CALGARY – The top executive at Canada’s largest integrated oil company said it would not embark on major new projects in the country because of burdensome regulations and uncompetitive tax rates.
Suncor Energy Inc. president and CEO Steve Williams said during an earnings call Thursday that his company would pare back spending in future years partly because Canada is not as competitive as other countries.
“We’re having to look at Canada quite hard. The cumulative impact of regulation and higher taxation than other jurisdictions is making Canada a more difficult jurisdiction to allocate capital in,” Williams said.
He made the comments Thursday, just before the federal Liberal government announced a regulatory overhaul for energy projects, creating the Impact Assessment Agency of Canada and rebranding the National Energy Board as the Canadian Energy Regulator.
Natural Resources Minister Jim Carr said in a release the changes would create an environment where “investors, companies and all Canadians can have confidence that good projects will be approved in a timely manner and held to the highest standard.”
Suncor spokesperson Sneh Seetal said in an email the company would “need to take time to review the regulatory changes in order to better understand the impact.”
Williams told financial analysts Thursday that Suncor is actively discussing Canada’s lack of competitiveness with various levels of government here because “other jurisdictions are doing much more to attract business, so Canada needs to do much more to up its game.”
“Absent some changes and some improvement in competition, you’re going to see us not exercising the very big capital projects that we’ve just finished,” Williams said.
Last month, Suncor started up its $17-billion Fort Hills oilsands project north of Fort McMurray with its joint-venture partners Paris-based Total SA and Vancouver-based Teck Resources Ltd. The mine is currently ramping up production and is expected to reach 90 per cent of its designed 194,000-bpd capacity by the end of the year.
In the fourth quarter, the company also produced its first barrel of oil from Hebron, a project offshore Newfoundland that it has a stake in alongside Exxon Mobil Canada, Chevron Canada, Statoil SA and Nalcor Energy.
In the future, Suncor plans to spend roughly $5.5 billion per year growing its production in smaller projects, including debottlenecking efforts and repeatable projects – like the steam-based Meadow Creek East and West oilsands plants – to grow its production.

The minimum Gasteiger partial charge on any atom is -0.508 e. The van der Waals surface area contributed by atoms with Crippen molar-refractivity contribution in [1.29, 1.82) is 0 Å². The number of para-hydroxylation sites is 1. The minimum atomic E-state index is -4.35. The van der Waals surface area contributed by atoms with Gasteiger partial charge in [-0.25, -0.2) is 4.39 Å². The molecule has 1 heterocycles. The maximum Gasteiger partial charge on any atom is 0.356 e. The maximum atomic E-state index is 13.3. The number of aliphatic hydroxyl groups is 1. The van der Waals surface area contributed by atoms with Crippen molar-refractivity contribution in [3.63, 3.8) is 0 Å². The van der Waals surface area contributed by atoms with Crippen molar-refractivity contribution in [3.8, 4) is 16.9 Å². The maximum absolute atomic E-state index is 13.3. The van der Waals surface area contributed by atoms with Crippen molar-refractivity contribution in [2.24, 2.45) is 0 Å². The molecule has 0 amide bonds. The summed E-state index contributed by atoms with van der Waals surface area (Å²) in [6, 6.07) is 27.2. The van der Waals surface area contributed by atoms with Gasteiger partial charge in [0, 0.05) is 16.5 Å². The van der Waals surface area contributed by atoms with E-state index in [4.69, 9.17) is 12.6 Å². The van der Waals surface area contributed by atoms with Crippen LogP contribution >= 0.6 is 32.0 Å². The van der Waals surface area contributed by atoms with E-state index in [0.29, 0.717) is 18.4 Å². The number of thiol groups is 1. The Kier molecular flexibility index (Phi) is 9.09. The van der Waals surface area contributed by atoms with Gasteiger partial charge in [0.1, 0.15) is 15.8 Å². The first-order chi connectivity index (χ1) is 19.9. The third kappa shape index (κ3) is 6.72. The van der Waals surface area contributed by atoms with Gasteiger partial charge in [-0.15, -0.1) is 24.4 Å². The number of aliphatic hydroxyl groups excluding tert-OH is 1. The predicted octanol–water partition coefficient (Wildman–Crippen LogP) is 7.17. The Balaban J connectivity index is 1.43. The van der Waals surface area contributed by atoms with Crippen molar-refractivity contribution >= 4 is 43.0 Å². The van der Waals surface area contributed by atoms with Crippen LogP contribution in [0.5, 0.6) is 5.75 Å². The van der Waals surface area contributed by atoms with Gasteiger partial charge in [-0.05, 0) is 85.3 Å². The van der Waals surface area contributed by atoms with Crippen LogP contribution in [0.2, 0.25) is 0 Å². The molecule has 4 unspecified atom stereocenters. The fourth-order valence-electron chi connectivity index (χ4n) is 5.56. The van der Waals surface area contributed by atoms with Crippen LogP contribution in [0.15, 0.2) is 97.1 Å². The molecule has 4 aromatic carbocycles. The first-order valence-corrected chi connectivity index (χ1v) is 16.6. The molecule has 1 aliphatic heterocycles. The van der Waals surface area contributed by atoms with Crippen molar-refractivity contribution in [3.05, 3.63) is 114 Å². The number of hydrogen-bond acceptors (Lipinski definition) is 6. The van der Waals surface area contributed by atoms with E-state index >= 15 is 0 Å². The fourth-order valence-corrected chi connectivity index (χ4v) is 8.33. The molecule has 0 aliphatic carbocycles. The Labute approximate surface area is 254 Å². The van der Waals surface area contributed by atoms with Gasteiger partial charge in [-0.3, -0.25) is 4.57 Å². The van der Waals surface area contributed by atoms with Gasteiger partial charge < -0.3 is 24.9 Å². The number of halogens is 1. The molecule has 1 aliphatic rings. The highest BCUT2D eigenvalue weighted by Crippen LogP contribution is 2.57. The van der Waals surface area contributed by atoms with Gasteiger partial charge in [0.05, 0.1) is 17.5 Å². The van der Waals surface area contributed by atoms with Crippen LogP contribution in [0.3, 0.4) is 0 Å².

But don’t expect to see new mega-projects like Fort Hills announced without regulatory and fiscal changes, Williams said.
He said that if the discount Canadian heavy oil producers must accept for their barrels relative to the West Texas Intermediate benchmark oil price persists long-term or worsens, the company might consider adding equipment to its refinery in Montreal to process more heavy oil and further reduce its exposure to the differential.
About 20 per cent of the company’s production is subject to the discount between Western Canadian Select and West Texas Intermediate, which was $36.12 per barrel at close on Wednesday.
National Bank Financial analyst Travis Wood highlighted Suncor’s “limited WCS exposure” is one of the reasons the company remains his top stock pick. Other reasons include Suncor’s announcement of a roughly 12 per cent dividend increase Thursday and that it would buy back $2 billion worth of its own shares.
Suncor enjoyed higher oil prices and better utilization at its refineries and, as a result, increased its gross revenues 23 per cent to $4.1 billion in the fourth quarter, from $3.3 billion in the same period a year earlier.
The oilsands producer also boosted its net earnings 143 per cent to $670 million in the quarter, up from $276 million at the end of 2016.
Suncor also announced it had sold off its northeastern British Columbia lands in the Montney natural gas formation to privately-held Canbriam Energy in exchange for $52 million and a 37 per cent stake in that company.
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